The Serenity Prayer

God, grant me the serenity to accept the things I cannot change.

With the U.S. 2012 election over, Americans can finally begin to look ahead.  Admittedly, I was hoping for a different outcome, as evidenced by a rare and raging case of heartburn that erupted around 11:30 p.m. Tuesday night.  My perspective is quite different from that of Barack Obama’s and, late Tuesday, I allowed myself some time to wallow in a rather deep pool of anxiety and self-pity.

Then, miraculously, the wisdom that allegedly comes with age began to emerge.  I doused my heartburn with a tall glass of milk and started thinking about moving forward.  Nearly half of all Americans experienced a disappointment yesterday.  Donald Trump even took to the Twitter-sphere to rant about the perils of a nation divided.  While I don’t share his flair for dramatics, I see his point.  If we can’t all play nice in the sandbox or, worse, if our mutual animosity leads us toward some civil cold war, well, it would be difficult to see hope on the horizon.

That said, it’s almost effortless to swell with self-righteous indignation, jab an angry finger across the aisle and proclaim, “I tried – they wouldn’t budge!  I voted!  Don’t blame me when democracy unravels!”  It’s the easy way to satisfy ourselves (inasmuch as it’s possible) when our worlds have been shaken.  It gives us a sense of control.

As I began to play the blame game in my living room Tuesday night, I remembered the Serenity Prayer.  I realized that, while it’s a great prayer, unless it’s practically applied, it’s useless.  God, grant me the serenity to accept the things I cannot change; the courage to change the things I can, and the wisdom to know the difference.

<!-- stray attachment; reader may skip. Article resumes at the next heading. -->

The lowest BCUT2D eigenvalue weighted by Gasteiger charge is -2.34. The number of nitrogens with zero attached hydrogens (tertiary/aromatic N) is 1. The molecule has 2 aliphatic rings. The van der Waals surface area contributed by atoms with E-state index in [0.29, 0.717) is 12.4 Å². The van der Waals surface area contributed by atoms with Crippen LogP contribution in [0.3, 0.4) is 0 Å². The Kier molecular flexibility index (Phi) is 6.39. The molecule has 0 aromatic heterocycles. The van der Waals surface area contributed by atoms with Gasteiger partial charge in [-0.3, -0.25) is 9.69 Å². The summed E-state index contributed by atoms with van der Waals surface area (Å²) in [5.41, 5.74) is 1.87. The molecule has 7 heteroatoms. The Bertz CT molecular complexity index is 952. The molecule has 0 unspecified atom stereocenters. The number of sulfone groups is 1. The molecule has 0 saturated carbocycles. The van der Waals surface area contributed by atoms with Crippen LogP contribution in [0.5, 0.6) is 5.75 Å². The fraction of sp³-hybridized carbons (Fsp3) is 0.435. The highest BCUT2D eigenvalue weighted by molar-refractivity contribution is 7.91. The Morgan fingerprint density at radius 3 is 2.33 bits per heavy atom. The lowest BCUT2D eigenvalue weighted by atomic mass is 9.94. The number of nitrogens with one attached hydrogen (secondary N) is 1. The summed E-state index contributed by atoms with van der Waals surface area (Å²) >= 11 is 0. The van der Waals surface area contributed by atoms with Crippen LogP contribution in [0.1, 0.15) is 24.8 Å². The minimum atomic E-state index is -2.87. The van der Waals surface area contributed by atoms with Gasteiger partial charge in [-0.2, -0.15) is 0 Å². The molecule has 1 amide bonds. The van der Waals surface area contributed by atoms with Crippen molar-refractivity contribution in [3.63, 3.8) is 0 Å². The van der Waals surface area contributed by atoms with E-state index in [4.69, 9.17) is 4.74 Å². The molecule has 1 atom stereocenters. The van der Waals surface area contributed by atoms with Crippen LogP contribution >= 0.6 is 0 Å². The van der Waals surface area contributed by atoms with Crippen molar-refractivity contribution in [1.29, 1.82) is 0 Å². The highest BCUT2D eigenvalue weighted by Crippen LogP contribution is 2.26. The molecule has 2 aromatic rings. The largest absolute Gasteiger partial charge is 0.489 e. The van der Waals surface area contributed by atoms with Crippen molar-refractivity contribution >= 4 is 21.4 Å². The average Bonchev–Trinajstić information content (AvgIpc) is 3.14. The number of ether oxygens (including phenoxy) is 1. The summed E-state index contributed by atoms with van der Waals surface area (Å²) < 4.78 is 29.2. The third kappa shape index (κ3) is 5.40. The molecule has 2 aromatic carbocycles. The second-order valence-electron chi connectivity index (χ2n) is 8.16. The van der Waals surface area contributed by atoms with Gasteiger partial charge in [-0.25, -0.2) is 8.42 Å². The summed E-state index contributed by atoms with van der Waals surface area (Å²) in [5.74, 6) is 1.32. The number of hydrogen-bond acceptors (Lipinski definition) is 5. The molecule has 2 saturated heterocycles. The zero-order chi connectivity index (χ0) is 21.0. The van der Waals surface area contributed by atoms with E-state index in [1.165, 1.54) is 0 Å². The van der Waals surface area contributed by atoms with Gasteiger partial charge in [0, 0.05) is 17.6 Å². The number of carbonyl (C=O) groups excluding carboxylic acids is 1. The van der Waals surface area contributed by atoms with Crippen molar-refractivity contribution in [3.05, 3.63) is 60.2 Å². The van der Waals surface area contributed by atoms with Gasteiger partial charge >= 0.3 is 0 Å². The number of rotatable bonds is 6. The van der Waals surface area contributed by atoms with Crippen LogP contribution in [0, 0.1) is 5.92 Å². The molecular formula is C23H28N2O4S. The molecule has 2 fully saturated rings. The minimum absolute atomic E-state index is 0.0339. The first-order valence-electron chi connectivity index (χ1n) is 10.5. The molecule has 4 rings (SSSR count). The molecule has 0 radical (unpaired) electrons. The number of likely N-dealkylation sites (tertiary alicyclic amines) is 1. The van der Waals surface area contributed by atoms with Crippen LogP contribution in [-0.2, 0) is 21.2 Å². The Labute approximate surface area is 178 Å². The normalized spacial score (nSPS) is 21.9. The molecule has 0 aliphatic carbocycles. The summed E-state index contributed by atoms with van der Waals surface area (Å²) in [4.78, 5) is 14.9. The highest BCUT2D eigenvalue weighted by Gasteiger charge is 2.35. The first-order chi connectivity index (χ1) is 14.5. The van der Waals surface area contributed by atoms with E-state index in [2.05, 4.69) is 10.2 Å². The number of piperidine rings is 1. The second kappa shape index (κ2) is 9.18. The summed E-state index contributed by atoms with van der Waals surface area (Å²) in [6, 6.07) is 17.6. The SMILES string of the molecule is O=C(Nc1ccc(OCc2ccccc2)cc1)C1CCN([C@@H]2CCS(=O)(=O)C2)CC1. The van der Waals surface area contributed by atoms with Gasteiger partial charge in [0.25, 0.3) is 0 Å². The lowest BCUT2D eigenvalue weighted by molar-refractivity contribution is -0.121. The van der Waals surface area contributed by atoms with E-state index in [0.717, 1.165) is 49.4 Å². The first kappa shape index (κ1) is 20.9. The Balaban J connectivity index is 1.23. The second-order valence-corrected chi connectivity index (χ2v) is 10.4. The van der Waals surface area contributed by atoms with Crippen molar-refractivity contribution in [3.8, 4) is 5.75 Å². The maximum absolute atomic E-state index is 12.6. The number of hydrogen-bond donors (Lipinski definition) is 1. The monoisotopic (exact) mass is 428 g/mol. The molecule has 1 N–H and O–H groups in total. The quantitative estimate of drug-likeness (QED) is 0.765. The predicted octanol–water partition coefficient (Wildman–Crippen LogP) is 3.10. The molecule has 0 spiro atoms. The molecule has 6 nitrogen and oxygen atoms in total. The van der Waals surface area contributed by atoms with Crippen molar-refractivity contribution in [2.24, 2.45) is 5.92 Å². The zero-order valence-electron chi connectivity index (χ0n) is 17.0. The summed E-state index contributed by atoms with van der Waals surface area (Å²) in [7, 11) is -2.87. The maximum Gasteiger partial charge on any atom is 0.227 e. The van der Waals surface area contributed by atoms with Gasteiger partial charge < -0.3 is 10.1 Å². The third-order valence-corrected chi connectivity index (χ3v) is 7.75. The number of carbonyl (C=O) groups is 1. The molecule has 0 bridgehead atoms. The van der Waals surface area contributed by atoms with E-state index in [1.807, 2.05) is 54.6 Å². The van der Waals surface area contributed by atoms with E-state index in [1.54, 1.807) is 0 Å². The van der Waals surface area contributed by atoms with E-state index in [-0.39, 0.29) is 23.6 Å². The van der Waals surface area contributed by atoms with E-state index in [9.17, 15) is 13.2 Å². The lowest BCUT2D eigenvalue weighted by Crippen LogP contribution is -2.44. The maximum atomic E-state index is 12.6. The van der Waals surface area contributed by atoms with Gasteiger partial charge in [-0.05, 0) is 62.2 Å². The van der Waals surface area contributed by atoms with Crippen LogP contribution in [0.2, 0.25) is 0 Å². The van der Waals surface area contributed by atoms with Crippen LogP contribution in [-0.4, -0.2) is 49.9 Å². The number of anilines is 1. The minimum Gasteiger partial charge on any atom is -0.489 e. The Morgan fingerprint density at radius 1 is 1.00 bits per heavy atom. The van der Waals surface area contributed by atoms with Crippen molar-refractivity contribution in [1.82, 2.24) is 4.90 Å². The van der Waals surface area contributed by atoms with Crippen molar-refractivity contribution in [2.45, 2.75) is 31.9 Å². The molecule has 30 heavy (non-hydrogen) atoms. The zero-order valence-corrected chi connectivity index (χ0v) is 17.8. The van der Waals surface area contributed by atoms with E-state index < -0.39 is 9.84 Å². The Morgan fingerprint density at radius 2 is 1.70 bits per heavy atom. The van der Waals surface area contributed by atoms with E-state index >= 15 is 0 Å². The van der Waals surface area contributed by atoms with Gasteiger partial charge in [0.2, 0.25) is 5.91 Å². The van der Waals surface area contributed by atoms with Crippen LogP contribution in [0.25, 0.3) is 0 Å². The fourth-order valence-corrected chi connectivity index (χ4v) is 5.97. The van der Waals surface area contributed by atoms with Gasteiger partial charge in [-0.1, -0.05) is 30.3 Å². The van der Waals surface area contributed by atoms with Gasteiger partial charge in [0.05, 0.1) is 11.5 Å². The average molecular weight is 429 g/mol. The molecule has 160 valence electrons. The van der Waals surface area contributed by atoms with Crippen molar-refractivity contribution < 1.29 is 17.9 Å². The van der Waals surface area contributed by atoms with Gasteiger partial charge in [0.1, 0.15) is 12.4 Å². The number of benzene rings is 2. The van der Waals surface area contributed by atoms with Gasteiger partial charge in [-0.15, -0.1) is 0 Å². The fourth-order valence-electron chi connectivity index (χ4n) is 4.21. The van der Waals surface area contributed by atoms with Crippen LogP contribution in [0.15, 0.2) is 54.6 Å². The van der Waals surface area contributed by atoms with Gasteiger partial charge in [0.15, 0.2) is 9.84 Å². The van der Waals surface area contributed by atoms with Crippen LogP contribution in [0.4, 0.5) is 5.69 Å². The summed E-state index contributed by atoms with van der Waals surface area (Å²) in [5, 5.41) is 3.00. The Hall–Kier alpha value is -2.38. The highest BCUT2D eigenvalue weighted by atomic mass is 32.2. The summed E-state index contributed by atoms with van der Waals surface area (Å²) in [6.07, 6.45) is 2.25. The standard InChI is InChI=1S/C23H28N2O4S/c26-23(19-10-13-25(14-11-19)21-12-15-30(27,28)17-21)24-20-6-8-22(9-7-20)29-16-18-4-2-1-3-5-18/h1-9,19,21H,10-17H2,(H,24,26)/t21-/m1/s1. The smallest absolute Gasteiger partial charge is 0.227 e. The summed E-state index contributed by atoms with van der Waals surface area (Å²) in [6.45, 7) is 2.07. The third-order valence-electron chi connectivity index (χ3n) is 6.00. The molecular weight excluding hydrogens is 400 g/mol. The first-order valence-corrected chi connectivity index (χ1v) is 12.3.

I also remembered my parents’ timeless counsel (see, Mom and Dad?  I really was listening!)  In personal times of uncertainty, from playground turmoil to rather terrifying medical tests, my father has always advised me “not to worry until there’s something to worry about.”  My mother, who for years was (like me) more prone to worrying, now believes there’s no point in fearing the unknown.  Indeed, she’s seen enough of life to know that unfounded worry is not only pointless, it’s harmful – both physically and emotionally.  I believe her.

The election is over.  Neither I, nor the entire breadth of the GOP can do a thing to change the outcome.  Now is the time to ascertain what I can control.  My attitude.  My patriotism.  My belief that this great country has rules in place for a reason.  My knowledge and acceptance that not everyone will always agree with the way things pan out, which is one of the great freedoms of this nation.

No amount of worry or complaint on my part will affect change.  Being angry and blaming the amorphous “them” for their failure to fix the things I think are broken gets me exactly nowhere.  Unless I have the time and energy to invest in a political career – let alone lead some sort of revolution – my control is limited to my vote, my letters to various government officials, and the way I live my life.

Without the guiding principles of the Serenity Prayer, I could easily get lost in a sea of discontent.  Instead, I can find a way to continue to support my homeland.  Because I still love Her.

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